In midlife, an idea explored in my first novel, Appetite, rings ever truer: ‘feeling shitty won’t kill you but the shit you do to stop feeling shitty just might…’ We must be honest about what we do about how we feel, and why we respond that way to our own emotions; only then can we make any changes we need to. Remember: feeling bad is hard, but it’s better than pretending you don’t. I think Oliver Burkeman captures much about the challenges of day-to-day life in his latest book 4,000 Weeks. I highly recommend it, or there is this article which is a good overview.

Midlife and sexuality

Midlife can be a time of seismic shifting for many people in relation to their body, its needs and desires. On a physical level, vaginal dryness and soreness, loss of or difficulty achieving and/or maintaining erection, as well as changes to orgasm, are all very common (stat). The impact of this may be significant, on both an emotional and a relational level. In this section, I suggest that it might be helpful to move away from pathologising language like ‘dysfunction’ and recognise that libido and our sense of our sexual selves shift over time. 

Changes to desire

Consider the expectations and assumptions you have about desire, sex and libido and how these are at play in your experiences. For example, it is okay to feel less sexual, but some people experience this as a huge loss. Processing this emotionally as well as seeking practical help is a good multi-level approach.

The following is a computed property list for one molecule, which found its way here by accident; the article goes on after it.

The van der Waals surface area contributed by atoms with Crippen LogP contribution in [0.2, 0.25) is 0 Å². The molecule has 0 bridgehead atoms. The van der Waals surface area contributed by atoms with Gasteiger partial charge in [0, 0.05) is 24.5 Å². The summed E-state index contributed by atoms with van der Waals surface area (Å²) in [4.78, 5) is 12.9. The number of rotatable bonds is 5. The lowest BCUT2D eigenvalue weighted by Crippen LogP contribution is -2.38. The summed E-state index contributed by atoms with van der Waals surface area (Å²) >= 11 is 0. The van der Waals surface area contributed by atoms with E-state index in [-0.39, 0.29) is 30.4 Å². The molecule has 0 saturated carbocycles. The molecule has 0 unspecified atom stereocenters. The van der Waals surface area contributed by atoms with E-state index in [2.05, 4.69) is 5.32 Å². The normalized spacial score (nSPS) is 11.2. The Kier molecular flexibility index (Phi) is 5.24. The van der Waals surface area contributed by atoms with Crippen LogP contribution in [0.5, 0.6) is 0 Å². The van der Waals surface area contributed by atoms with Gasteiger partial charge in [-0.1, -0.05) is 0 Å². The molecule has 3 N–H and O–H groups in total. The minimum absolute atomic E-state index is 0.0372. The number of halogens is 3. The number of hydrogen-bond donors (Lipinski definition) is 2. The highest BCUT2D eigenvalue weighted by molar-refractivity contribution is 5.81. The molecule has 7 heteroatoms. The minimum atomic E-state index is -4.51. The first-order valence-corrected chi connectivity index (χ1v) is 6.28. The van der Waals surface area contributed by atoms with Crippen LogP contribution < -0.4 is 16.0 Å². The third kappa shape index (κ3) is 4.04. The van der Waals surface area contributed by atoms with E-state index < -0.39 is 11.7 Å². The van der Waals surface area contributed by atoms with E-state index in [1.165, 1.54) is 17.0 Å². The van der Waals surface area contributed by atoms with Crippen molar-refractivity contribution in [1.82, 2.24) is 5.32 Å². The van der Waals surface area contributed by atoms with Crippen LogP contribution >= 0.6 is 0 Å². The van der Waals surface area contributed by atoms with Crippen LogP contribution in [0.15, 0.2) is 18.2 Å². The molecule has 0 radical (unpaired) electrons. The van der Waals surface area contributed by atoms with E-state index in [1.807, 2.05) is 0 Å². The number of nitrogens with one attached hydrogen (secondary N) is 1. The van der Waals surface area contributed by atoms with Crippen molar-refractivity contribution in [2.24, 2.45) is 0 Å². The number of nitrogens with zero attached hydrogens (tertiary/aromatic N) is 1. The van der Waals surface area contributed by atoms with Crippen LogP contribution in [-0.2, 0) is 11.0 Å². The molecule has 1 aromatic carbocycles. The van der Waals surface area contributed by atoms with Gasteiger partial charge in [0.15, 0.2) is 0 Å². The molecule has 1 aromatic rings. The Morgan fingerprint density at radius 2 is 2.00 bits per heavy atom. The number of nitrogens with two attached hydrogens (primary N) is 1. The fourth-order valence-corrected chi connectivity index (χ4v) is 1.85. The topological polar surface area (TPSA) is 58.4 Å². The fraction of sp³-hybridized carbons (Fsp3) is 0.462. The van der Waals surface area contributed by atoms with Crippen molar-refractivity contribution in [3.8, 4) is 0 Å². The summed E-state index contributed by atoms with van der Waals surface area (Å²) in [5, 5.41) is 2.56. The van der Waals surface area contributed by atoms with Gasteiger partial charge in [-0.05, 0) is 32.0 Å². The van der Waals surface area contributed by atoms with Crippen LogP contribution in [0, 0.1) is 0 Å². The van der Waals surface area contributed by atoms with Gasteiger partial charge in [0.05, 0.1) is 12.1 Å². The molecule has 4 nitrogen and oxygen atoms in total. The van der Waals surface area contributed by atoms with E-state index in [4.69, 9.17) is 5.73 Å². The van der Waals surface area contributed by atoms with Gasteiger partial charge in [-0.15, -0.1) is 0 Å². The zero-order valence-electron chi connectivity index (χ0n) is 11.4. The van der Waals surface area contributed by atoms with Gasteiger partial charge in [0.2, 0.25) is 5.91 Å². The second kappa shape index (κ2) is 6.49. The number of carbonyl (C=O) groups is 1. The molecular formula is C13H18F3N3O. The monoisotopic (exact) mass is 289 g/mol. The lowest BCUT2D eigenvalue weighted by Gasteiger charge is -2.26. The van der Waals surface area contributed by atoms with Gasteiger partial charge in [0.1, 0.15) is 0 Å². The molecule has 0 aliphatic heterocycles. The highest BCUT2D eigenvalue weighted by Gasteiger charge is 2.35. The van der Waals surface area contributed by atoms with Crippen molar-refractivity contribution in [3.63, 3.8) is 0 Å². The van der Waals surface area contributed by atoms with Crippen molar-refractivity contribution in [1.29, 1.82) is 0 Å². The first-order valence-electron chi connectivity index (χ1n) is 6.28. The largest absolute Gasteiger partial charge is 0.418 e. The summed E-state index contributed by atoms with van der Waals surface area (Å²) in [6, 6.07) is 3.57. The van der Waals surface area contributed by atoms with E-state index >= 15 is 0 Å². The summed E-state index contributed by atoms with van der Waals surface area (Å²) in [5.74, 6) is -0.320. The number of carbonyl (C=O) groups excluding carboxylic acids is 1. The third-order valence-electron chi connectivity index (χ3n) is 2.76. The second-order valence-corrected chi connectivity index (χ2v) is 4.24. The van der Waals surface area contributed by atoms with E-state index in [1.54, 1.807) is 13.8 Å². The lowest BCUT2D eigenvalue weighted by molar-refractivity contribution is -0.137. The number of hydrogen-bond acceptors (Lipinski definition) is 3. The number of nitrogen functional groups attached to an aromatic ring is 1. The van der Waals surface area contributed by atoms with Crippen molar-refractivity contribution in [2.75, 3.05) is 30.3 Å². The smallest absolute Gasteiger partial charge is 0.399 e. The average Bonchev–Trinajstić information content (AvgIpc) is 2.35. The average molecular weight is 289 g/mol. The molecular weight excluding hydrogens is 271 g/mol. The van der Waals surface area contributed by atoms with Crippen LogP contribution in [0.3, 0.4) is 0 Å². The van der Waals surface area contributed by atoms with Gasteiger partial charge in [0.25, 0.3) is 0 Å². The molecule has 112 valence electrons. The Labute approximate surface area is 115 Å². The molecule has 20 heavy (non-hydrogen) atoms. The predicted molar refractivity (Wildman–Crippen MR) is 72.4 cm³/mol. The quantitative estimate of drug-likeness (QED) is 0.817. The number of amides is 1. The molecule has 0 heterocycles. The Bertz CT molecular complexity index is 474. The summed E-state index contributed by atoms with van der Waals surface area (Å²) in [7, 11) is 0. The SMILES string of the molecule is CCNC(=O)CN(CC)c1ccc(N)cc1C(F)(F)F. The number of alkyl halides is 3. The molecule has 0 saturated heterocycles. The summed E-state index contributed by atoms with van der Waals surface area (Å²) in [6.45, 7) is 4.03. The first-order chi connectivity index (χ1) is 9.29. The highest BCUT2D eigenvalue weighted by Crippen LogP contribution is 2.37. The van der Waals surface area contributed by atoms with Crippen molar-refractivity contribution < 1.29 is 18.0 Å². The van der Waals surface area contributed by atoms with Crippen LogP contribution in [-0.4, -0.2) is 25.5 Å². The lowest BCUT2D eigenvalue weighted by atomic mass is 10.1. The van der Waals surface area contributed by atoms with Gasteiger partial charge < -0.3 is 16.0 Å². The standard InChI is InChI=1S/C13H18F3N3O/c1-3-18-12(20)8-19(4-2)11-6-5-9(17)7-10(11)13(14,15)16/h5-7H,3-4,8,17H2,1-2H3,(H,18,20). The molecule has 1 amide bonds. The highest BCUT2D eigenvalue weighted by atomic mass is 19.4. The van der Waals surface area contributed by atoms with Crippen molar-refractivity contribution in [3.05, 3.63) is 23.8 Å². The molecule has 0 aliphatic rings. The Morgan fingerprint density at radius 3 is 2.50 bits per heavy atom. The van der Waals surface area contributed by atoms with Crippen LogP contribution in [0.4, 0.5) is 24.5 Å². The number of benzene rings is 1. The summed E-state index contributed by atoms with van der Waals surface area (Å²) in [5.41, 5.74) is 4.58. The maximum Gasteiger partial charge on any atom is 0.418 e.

We can also consider how a step towards expanding our definitions of intimacy can be helpful. What new experiences and sensations might become available to us if we expand our idea of what intimacy includes? It is worth considering the sexual power dynamics at play and lean into this (read more on that here) as well as to work on some ‘yes, no, maybe’ lists for intimate and physical experiences. 

Changes to fertility

Some people experience changes to fertility as a loss. This loss needs to be felt and grieved. Change like this which is outside our control, and which limits our choices in fundamental ways, can be incredibly challenging to deal with, and we need to acknowledge this. It can be really hard to accept that certain experiences and options are no longer available to us. You may need extra support to help develop some new tools as well as other forms of support if this is proving challenging to you and impacting your day-to-day life.


Some people feel more aligned with their assigned gender, others even more separated from it. Heather Corinna is great on this: read more here

The questioning that can come at the midlife stage can support people in peeling away layers to reveal a new, or forgotten, truth about the self.

The gaze of ‘the other’

Many people have complicated feelings about receiving less attention, wanted or unwanted, sexual or otherwise. Feelings of invisibility are very real for many people, of all genders, in midlife. Here in the UK, our society and culture celebrate youth, and much of midlife experience is invalidated or simply invisible. 

It is, I’m afraid to say, down to us to change that, by being visible if we can and choose to be. Being fully ourselves, whatever that looks like, is not easy but, please, take the risk, or continue leaning into that if you are.